GREEN BAY, Wis. — Even as immigration reform remains up for congressional consideration this fall, deportations continue to take place regularly across the Midwest.
However, it is less likely to be in the news than it was several years ago.
In the 1990s, U.S. Immigration and Customs Enforcement would storm workplaces, march dozens of laborers out in handcuffs and load them onto awaiting buses.
"There was backlash, children being left behind," said Laurie Martinez, who works with immigrants through the Catholic Diocese of Green Bay, Wis. "ICE will still do roundups, where they're looking for several individuals, and we usually hear about it a week after. But you don't hear much of them going to employers.
"Now it seems to be they're targeting people in jail, in the prison system."
Deportations and so called "sweeps" by U.S. Immigration and Customs Enforcement agents remain a part of life all over the country, but it's a quieter approach. It targets specific individuals rather than workers or a place of business. Those individuals targeted primarily have serious criminal records or had run-ins with immigration authorities in the past. The most recent one in Brown County, Wis., where Green Bay is the county seat, was in April, when ICE picked up 44 people.
In 2008, Congress directed ICE to shift its focus and prioritize criminal immigrants, not just undocumented ones, according to the federal agency. Immigration and Customs Enforcement says it now targets criminal immigrants and those who pose a danger to national security or public safety and those "repeat violators who game the immigration system."
The reason for the change? The agency noted its "limited resources" and, according to independent analysis, the roughly $23,000 per immigrant cost for deportation.
The shift in strategy is evident in the agency's numbers.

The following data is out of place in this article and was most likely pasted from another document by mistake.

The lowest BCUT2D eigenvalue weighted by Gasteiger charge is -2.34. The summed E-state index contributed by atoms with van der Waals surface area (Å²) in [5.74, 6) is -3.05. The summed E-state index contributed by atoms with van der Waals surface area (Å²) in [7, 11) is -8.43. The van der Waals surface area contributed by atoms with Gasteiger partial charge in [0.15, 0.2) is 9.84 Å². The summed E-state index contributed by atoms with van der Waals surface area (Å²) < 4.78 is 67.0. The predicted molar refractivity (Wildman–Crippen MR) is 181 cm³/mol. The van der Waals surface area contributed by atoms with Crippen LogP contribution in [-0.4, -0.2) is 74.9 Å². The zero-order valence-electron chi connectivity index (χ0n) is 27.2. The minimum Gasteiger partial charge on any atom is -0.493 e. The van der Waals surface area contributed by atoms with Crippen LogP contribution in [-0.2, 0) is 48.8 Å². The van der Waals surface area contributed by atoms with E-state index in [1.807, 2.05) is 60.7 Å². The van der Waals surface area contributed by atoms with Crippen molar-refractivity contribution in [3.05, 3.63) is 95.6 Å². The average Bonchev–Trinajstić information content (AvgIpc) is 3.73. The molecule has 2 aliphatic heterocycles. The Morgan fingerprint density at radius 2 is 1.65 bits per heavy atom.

Since 2008, the number of convicted criminals deported nationwide has increased 89%, while the number of undocumented immigrants without criminal convictions has dropped 29%. Last year, ICE records show the agency deported 409,849 people, 96% of which fell into the agency's enforcement priority definition, which covers criminals, threats to national security and repeat violators of immigration laws.
The six-state region that includes Wisconsin shows the same shift in strategy by the agency. Last year, the agency deported 10,296 immigrants from Illinois, Indiana, Kansas, Kentucky, Missouri and Wisconsin. Nearly two-thirds of those immigrants were convicted criminals.
In 2011, 11,786 immigrants were deported from that area, and 64% of them were convicted criminals. In 2010, 10,346 immigrants were deported, and 52% were convicted criminals.
"Our removal stats are not broken down by county or even by state," said Gail Montenegro, public affairs officer for ICE's Chicago region. "Our stats are for the entire six-state area."
Generally, people in the country illegally who are incarcerated or picked up in a community sweep are held in either the Dodge or Kenosha, Wis., county jails. Both counties have contracts with Immigration and Customs Enforcement to house and transport immigrants, who get a chance to argue against deportation in federal court, usually in Chicago.
Immigrants who commit serious crimes and are sentenced to prison fulfill those terms, but are identified as being of interest to the federal immigration agency, Wisconsin corrections prison spokeswoman Joy Staab said. When their prison sentences are over, they are transferred to Dodge and Kenosha county jails for deportation proceedings.
Since 2008, about 391 of those inmates were transferred to ICE custody in Dodge and Kenosha counties. Of those, 33 had been convicted in Brown County courts, Staab said.
Deportations by the numbers
2012: Immigration and Customs Enforcement deported 10,296 immigrants from Illinois, Indiana, Kansas, Kentucky, Missouri and Wisconsin. Of those, nearly two-thirds were convicted criminals.
2011: ICE deported 11,786 immigrants from that six-state area. Sixty-four percent of them were convicted criminals.
2010: ICE deported 10,346 immigrants. Fifty-two percent were convicted criminals.
Source: U.S. Immigration and Customs Enforcement